Police issue warrant for leader of daylong blockade

Published July 1, 2007

The aboriginal protester behind the 11-hour blockade of Canada's busiest highway and rail line between Toronto and Montreal will be brought to justice, police say.

Ontario Provincial Police Commissioner Julian Fantino said there is a warrant for the arrest of Mohawk militant Shawn Brant for mischief.

He is accused of leading the blockade of highways 401 and 2 and the Canadian National rail line near Deseronto on Friday.

Brant said native protesters across Canada are becoming more militant to educate Canadians about native poverty and poor living conditions on reserves.

The daylong rail blockage halted 25 freight trains with $100-million in goods. It also affected 5, 000 commuters and Canada Day holiday weekend travelers as 24 Via Rail passenger trains didn't run between Toronto, Ottawa and Montreal.

This was a "good test run" for future action, Brant said.

Native groups in Nova Scotia and New Brunswick held peaceful protests.

Passport solution?

There are indications the U.S. government is considering allowing "enhanced" drivers' licenses instead of passports for border crossings with Canada.

Homeland Security Secretary Michael Chertoff said the passport requirement to go into effect next year for anyone entering the United States by land or sea could be scrapped if the license proposal is successful.

Licenses with photos and citizenship information are being tested at crossings between British Columbia and Washington state.

In brief

- As Canadians celebrate Canada Day - the country's 140th birthday - with parties on Parliament Hill today, activities are also happening across the United States. The Canadian Embassy in Washington says parties and picnics are registered from 42 states in the second year of "Canada Day Across America." Events can be found at www.connect2canada.com/canadaday.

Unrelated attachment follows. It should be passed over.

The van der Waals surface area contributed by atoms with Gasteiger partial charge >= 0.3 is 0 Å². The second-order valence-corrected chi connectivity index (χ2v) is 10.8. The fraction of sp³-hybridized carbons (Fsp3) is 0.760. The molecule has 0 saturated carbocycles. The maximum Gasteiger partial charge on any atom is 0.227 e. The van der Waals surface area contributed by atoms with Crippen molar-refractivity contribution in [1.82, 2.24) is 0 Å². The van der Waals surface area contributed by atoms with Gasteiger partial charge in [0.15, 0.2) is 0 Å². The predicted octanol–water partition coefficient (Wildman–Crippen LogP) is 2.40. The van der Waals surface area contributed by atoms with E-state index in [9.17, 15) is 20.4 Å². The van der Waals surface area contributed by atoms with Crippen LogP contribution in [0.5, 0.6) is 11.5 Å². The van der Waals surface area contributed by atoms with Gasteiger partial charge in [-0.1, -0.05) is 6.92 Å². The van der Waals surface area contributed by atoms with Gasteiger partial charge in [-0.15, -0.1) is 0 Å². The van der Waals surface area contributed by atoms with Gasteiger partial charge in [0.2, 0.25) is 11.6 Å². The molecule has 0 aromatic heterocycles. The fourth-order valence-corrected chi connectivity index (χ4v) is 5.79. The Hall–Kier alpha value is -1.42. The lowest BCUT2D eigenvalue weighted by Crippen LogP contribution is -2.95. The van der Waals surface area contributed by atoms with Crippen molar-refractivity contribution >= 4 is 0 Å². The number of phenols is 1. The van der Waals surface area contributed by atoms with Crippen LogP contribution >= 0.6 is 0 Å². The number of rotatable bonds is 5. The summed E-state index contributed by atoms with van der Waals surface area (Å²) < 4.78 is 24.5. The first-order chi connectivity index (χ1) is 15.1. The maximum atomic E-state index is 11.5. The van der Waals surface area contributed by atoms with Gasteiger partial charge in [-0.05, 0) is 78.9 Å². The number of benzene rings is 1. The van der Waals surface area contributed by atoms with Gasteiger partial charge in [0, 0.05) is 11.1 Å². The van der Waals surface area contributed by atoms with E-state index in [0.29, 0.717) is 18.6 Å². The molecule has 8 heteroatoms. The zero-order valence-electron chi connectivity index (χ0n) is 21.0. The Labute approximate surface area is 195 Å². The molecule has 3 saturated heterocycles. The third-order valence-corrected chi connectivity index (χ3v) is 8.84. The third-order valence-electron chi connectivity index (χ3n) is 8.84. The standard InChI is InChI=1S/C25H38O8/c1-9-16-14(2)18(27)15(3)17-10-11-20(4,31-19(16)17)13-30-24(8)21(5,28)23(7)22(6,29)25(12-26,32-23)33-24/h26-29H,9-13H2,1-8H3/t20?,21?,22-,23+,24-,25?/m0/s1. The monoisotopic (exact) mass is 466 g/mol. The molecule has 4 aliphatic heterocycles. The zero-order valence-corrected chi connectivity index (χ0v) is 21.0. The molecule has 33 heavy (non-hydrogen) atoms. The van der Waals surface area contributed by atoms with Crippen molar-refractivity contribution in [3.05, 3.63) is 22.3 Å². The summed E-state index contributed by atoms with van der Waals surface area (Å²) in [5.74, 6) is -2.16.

- A poll by the Dominion Institute says half of Canadians surveyed didn't know enough about their own country to pass a citizenship test. Ninety-six percent knew the national anthem is O Canada but four in 10 couldn't recall the first two lines. Only 4 percent could name four federal political parties and only one-third could identify the number of Canadian provinces and territories.

- The United Nations has named the 175-year-old Rideau Canal a world heritage site. Meandering 120 miles between Ottawa and Kingston, Ontario, the canal in early years was a commercial and strategic alternative to the St. Lawrence River.

- Canadian Shakespearean actor William Hutt has died at age 87. He joined the Stratford Festival in Ontario in its inaugural season in 1953.

Facts and figures

Canada's dollar reached a 30-year high of 95.51 cents U.S. but fell back Friday to 93.86 cents after Statistics Canada reported economic activity was flat in April. The U.S. dollar returns $1.0655 in Canadian funds.

The Bank of Canada's key interest rate remains at 4.25 percent while the prime lending rate is 6 percent.

Canadian stock markets got a boost after BlackBerry maker Research In Motion, based in Waterloo, Ontario, reported 73 percent higher profits for the first quarter and shares rose by $39.18 to $214.40. The Toronto Stock Exchange index was 13, 907 points and the Canadian Venture Exchange was 3, 174 points.

Lotto 6-49: Wednesday 7, 14, 17, 19, 34 and 37; bonus 11. (June 23) 7, 20, 24, 37, 43 and 49; bonus 21.

Regional briefs

- Health care workers in Saskatchewan are preparing to go on strike after contract talks broke off. A conciliator said the sides were too far apart. Workers want an 8 percent raise over two years.

- Pauline Marois has become the leader of the Parti Quebecois. She succeeds Gilles Duceppe who quit after the party did poorly in the spring election.

- Moosehead Breweries, Canada's No. 3 brewer, based in Saint John, New Brunswick, has selected Boulder, Colo., for its U.S. headquarters.

Jim Fox can be reached at canadareport@hotmail.com.